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Old 04-20-2013, 08:16 PM   #1
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Default My first all-grain. What the heck is "efficiency"??

So I tried my first all-grain today. A one gallon batch. 1.8 lbs of grain in a mesh bag and...

Target Original Gravity: 1.057 (which includes 1/4 cup honey and 2 oz belgian candy)
My Original Gravity: 1.034
Calculated Original Gravity at 100% efficiency according to calculator 1.071.

Calculator says: My efficiency was 45.1
Recipe says: Its efficiency was 70%

Is this bad? What should I have done to make it better? And how can I tell during mashing how I am doing?

===
FWIW grains were 1.35 lb U.S 2-row pale, .1 lb crystal 10, .1 lb crystal 20, .1 lb american victory, .15 torrified wheat. Plus 1/4 cup (2 oz) honey, 2 oz belgian candi.



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Old 04-20-2013, 08:26 PM   #2
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Kai explains things much better than I could:

Understanding efficiency

also there is this and lots of other helpful articles on the site



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Old 04-20-2013, 08:55 PM   #3
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What I'm really asking is how badly did I **** up? And how could I have avoided ****ing up so badly. This is going to be #### beer and I'm just spending too much time and money for #### beer.

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Old 04-20-2013, 09:01 PM   #4
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Well, you're going to have a much lower gravity beer, and it may be out of balance because of it. It's still going to be beer. As to how you could have avoided it we can't tell you without lots more info, so we need to do some troubleshooting. Many folks go through this when they start all grain. I tried to link you to some resources to start helping you figure it out. Did you take a look at those?

If they are too long, try this. If you spell out more of your process folks can help, like how do you mill, what was your mash process, temps, etc. Do you trust your measurements - temp corrected, calibrated, etc.

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Old 04-20-2013, 09:23 PM   #5
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Okay. Sparging too quickly was probably my fault. Is there any way to test the gravity while you are mashing?

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Old 04-20-2013, 09:26 PM   #6
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Not really. The way that I do it, and most other home brewers, is to just wait until you drain to the kettle to get your final efficiency. Also Batch Sparging is a big help for us new AG brewers, it's a LOT harder to screw up a batch sparge than a fly sparge

A safe bet for the future though, is to set your efficiency to 75%.

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Old 04-20-2013, 09:35 PM   #7
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Quote:
Originally Posted by woozy View Post
Is there any way to test the gravity while you are mashing?
Yes, you're talking about checking your conversion efficiency. You can take a gravity of the mash liquid after completing your mash. There is a table about halfway down kai's troubleshooting guide (second link in my first post) that tells you what the gravity of the first wort would be for a given mash thickness if you had 100% conversion.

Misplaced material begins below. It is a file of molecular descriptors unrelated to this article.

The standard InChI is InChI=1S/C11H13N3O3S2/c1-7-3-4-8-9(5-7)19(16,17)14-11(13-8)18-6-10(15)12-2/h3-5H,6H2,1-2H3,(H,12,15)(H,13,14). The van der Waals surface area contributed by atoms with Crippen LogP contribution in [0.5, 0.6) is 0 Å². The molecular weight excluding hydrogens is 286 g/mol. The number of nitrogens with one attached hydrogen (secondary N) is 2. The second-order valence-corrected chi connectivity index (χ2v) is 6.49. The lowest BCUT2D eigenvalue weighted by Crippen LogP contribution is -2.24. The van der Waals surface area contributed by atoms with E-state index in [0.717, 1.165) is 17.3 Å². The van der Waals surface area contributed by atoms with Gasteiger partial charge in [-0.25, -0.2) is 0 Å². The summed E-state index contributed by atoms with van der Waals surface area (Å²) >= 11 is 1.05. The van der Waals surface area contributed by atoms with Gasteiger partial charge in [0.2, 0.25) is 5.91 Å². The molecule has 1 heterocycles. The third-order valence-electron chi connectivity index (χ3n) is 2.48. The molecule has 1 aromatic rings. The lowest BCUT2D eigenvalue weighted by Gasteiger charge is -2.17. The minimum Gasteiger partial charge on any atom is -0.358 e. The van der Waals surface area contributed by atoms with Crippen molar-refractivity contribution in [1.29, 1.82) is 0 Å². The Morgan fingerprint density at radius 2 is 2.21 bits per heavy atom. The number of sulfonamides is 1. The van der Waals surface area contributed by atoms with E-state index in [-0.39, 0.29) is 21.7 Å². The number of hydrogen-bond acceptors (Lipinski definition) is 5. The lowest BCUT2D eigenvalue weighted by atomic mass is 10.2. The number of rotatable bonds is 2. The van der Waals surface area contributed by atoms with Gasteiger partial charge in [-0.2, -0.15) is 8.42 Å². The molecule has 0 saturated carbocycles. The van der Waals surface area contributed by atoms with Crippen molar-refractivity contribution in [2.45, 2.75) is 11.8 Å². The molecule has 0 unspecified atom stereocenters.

First be sure to recirculate and check that you're not having any measurement errors as is described in the article.
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Old 04-20-2013, 09:38 PM   #8
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You can, you get a refractometer and take a few readings during mashing and calculate the gravity points.

e.g. if your first mash wort collected is 1.050 and you get 3 gallons, and you sparge once and it's 1.025 and 3 gallons, you have
(50 X 3) + (25 X 3) = 225 gravity points
total volume is 6 gallons, so divide 225/6 = 37.5 gravity points

so 1.0375 is your OG.

If you wanted the OG to be 1.050 you would have to just take your first runnings as any sparging will dilute the wort.

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Old 04-20-2013, 10:09 PM   #9
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Quote:
Originally Posted by fizgig View Post
If you wanted the OG to be 1.050 you would have to just take your first runnings as any sparging will dilute the wort.
But my first runnings are only half the volume I want?????

So basically my question is how the heck do I get the most of my sugars out and why the heck did I fail so miserably at it?
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Old 04-20-2013, 10:19 PM   #10
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Quote:
Originally Posted by woozy View Post
But my first runnings are only half the volume I want?????

So basically my question is how the heck do I get the most of my sugars out and why the heck did I fail so miserably at it?
Can you tell us what you did? Like "I used 4 quarts of water at 159 degrees in the poorly crushed grain, which was loose in a bag"? In order to help we really need every detail, even though it seems tedious. If you have the crushed grain tight in a bag, for example, the mash will be inefficient.

We need how much liquid, the temperatures, how you did everything, how the crushed looked, etc- no detail is too small!

We'll get to the bottom of this, so try to not sweat it too much right now!


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